Dr. Molly Miller: Four of My Favorite Contemporary Women Guitarists

Last year I wrote an article for Women’s History Month that highlighted some of the pioneering women of the guitar: Memphis Minnie, Maybelle Carter, and Sister Rosetta Tharpe. Those women were innovators, playing historic roles in the development of guitar and the evolution of their respective genres. This all took place during the first half of the 20th century.

Today, vital members of the guitar community who also happen to be women continue to push the envelope with their unique techniques and sounds. And most importantly, just like Minnie, Maybelle, and Rosetta, they make you feel things. Here are four of my favorites.

Arianna Powell

Pennsylvania native Arianna Powell has a magical touch on the guitar. I first became familiar with her as a stellar pop guitarist supporting big-name artists and I was struck by her guitar playing in that context. To put it lightly, she can shred. You may have seen her on TV playing jaw-dropping solos with Olivia Rodrigo or Black Eyed Peas. Or maybe you saw her at a stadium with the Jonas Brothers or Halsey, putting her personal touch on guitar parts. Arianna does not just play what is on the record, she composes guitar parts that add color, texture, and melody, like a great arranger would do. Arianna is also a beast of tone, rocking big driven lead sounds, heavenly reverbs, and interesting modulations, while putting her own spin on them all. And all of these things that I appreciate so much about her playing when she is supporting an artist really come alive when I hear her solo guitar arrangements.

Arianna is one of my favorite solo guitar players because of her incredibly inventive, virtuosic, and musical arrangements. You can hear her influences from greats like Johnny Smith and Joe Pass, but she blends them with classical contrapuntal movements and harmony, pop sensibilities, and R&B flourishes to create her own sound. Some of her more virtuosic playing is made possible because of her atypical right-hand technique: she rests her pinky on the guitar pickup and almost brushes the strings with her thumb and first, second, and third fingers. I’ve never seen it before. This unconventional technique allows her to seamlessly go between dashing arpeggiated lines and sweet chordal melodies, all while maintaining a big round sound. You can hear it on her arrangements of traditional songs like “Virginia Is for Lovers (Shenandoah)” and Brian Wilson’s classic “God Only Knows.” Arianna’s ability to draw from so many styles and techniques in her arrangements makes them highly compelling and unlike anyone else’s. She will be releasing a record of solo guitar music in July.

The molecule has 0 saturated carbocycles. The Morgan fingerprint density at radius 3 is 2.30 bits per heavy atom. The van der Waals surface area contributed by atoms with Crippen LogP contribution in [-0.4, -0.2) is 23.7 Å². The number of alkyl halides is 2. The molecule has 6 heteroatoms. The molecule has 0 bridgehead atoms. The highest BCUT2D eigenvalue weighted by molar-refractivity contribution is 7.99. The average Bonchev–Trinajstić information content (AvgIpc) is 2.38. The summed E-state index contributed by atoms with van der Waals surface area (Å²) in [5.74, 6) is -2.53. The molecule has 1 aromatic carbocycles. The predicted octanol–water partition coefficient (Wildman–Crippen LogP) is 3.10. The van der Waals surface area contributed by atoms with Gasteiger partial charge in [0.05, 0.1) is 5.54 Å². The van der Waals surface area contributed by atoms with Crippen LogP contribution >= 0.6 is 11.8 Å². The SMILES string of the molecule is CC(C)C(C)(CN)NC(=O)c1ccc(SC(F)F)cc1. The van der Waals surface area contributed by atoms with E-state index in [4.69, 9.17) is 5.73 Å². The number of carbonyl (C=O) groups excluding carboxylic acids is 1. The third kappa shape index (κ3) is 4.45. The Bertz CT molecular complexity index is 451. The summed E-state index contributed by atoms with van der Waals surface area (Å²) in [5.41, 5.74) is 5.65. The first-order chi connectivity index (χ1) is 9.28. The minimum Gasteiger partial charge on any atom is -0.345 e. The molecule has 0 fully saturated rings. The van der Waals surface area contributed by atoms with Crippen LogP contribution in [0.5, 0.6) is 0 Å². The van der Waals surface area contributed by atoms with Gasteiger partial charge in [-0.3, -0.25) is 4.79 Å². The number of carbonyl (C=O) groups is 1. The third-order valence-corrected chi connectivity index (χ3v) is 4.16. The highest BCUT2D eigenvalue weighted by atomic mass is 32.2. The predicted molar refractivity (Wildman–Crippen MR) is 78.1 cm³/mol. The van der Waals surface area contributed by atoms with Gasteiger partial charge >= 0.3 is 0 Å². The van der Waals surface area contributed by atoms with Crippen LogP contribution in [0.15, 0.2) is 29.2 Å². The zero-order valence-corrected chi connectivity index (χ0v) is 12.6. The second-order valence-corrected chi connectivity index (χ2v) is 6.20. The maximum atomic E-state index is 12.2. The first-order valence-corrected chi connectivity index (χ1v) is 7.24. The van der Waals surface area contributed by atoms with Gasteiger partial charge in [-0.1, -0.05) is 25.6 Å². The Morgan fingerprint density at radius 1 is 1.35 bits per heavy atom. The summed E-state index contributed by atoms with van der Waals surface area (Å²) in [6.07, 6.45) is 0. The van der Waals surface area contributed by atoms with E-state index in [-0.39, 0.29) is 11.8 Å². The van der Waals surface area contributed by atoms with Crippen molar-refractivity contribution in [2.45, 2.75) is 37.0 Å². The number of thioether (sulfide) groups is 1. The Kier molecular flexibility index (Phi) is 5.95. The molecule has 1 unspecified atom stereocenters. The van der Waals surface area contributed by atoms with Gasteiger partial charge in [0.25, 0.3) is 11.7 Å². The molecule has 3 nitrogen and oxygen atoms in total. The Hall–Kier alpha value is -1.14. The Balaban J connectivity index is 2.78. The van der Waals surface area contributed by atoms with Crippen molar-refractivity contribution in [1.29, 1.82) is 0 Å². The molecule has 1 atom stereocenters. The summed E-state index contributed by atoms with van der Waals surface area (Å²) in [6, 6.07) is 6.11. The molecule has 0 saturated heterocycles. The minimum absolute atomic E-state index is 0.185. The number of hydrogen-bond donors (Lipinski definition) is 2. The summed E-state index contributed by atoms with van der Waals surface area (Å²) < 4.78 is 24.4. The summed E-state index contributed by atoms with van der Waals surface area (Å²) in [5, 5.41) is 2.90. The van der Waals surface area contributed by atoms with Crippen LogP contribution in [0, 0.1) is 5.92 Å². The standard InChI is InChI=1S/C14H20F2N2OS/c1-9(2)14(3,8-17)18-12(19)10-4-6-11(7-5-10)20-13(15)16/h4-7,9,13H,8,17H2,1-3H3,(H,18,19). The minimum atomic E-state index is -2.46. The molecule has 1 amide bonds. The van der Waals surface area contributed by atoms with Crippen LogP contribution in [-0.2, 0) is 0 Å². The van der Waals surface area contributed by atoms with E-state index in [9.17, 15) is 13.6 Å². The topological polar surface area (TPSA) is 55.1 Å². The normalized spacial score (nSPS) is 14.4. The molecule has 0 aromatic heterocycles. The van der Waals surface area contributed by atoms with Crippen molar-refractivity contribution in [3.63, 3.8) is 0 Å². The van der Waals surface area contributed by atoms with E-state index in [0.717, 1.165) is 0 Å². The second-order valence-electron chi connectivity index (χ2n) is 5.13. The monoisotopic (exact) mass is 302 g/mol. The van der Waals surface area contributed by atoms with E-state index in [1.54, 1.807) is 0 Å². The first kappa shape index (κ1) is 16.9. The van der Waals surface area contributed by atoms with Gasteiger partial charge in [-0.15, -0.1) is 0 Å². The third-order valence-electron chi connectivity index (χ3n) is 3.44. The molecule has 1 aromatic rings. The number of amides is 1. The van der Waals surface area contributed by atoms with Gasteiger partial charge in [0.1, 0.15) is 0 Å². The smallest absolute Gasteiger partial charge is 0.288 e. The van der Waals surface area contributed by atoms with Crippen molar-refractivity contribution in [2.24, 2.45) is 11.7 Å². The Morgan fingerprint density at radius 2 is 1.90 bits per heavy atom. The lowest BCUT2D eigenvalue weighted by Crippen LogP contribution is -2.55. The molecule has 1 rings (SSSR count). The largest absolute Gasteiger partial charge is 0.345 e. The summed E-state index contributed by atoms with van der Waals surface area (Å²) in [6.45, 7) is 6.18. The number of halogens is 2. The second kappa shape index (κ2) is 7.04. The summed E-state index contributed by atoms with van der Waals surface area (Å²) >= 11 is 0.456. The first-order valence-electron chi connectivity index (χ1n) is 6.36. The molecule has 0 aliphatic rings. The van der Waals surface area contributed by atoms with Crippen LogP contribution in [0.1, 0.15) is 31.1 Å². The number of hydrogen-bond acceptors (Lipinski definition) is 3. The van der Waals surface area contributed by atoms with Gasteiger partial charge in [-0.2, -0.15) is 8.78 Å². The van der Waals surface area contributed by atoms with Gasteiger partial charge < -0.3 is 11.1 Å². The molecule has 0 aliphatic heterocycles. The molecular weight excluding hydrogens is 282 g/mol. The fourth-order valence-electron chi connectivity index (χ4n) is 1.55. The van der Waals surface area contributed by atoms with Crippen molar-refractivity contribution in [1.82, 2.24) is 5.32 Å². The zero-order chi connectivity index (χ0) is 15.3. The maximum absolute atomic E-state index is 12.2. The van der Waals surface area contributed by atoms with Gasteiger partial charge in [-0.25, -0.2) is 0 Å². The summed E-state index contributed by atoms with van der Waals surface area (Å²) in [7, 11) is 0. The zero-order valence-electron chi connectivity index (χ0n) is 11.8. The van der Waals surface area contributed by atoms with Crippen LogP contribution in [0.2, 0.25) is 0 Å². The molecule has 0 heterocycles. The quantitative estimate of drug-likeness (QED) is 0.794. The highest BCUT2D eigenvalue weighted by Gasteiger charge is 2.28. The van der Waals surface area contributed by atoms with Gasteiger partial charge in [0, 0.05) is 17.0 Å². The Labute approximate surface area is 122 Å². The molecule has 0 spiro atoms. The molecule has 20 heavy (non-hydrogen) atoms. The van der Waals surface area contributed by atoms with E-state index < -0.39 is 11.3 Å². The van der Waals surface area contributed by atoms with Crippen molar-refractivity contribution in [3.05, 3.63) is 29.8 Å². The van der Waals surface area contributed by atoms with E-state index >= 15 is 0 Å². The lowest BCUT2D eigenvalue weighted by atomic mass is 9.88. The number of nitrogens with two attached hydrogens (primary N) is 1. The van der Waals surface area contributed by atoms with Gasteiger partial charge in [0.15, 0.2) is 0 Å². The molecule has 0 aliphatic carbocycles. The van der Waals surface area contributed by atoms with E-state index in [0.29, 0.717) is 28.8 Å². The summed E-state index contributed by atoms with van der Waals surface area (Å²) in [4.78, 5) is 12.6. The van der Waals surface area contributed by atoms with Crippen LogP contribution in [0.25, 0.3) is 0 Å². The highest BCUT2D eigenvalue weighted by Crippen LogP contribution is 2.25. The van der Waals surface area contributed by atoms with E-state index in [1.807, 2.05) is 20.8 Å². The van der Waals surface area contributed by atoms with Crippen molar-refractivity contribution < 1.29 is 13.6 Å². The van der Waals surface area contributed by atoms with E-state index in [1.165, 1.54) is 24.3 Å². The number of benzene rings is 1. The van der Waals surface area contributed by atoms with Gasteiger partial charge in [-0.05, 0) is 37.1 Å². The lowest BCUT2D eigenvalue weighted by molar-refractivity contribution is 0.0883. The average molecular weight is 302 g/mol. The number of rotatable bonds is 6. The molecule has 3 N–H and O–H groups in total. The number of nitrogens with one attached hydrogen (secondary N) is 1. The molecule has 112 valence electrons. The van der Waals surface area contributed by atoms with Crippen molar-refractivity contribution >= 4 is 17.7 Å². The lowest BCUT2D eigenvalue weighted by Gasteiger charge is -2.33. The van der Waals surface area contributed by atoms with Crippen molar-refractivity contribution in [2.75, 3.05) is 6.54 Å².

Emily Elbert

Emily Elbert is the queen of the pocket. Her groove is solid, her voice is mesmerizing, her melodies are soothing, and her songs are powerful. Emily is a woman who can do so much, so well. Her talents have led to a wide range of gigs, playing for artists such as Sara Bareilles, Jacob Collier, Lorde, and Leon Bridges. Emily is also quite accomplished as an artist herself. She finished her first record Bright Side (2006) while still in high school back in her home town Dallas, Texas. Since then, she has released four more albums filled with groovy guitars and heartfelt lyrics.

Emily’s songs have sentiments of love, existential thoughts, and hopes for a better world. She poetically demands that we live in a place without corrupt politics and with more respect for both Mother Earth and humanity. You can hear the Civil Rights lineage that she is holding the torch for and is pushing forward, drawing inspiration from Nina Simone, Marvin Gaye, and Joan Baez. Emily walks the walk: all proceeds from her composition, “True Power,” a protest song about Donald Trump, benefited the American Civil Liberties Union. Her last record Woven Together (2022) is filled with thoughtful and introspective poetry that makes you feel less alone in your fears. She addresses that there are no guarantees in love on “Inside Your Heart” and the heaviness of loneliness on “Not Alone.” While I get lost in Emily’s lyrics, her guitar playing is deep and something to be noted.  

Emily delicately weaves her vocal lines and guitar parts together. Her playing is always perfectly in the pocket, pushing the music forward with sweetly arpeggiated lines, pretty melodies, and soulful licks. Emily jumps between electric and acoustic, but her strong voice on the guitar is consistent throughout. You can hear an eclectic mix of genres coming together—jazzy harmonies, folksy elements, and soul grooves—and there is a soothing quality that is timeless, tying together the past with the present, while looking to the future. Keep an ear out for new solo releases by Emily. You can also catch her on tour with Jacob Collier.

Carmen Vandenberg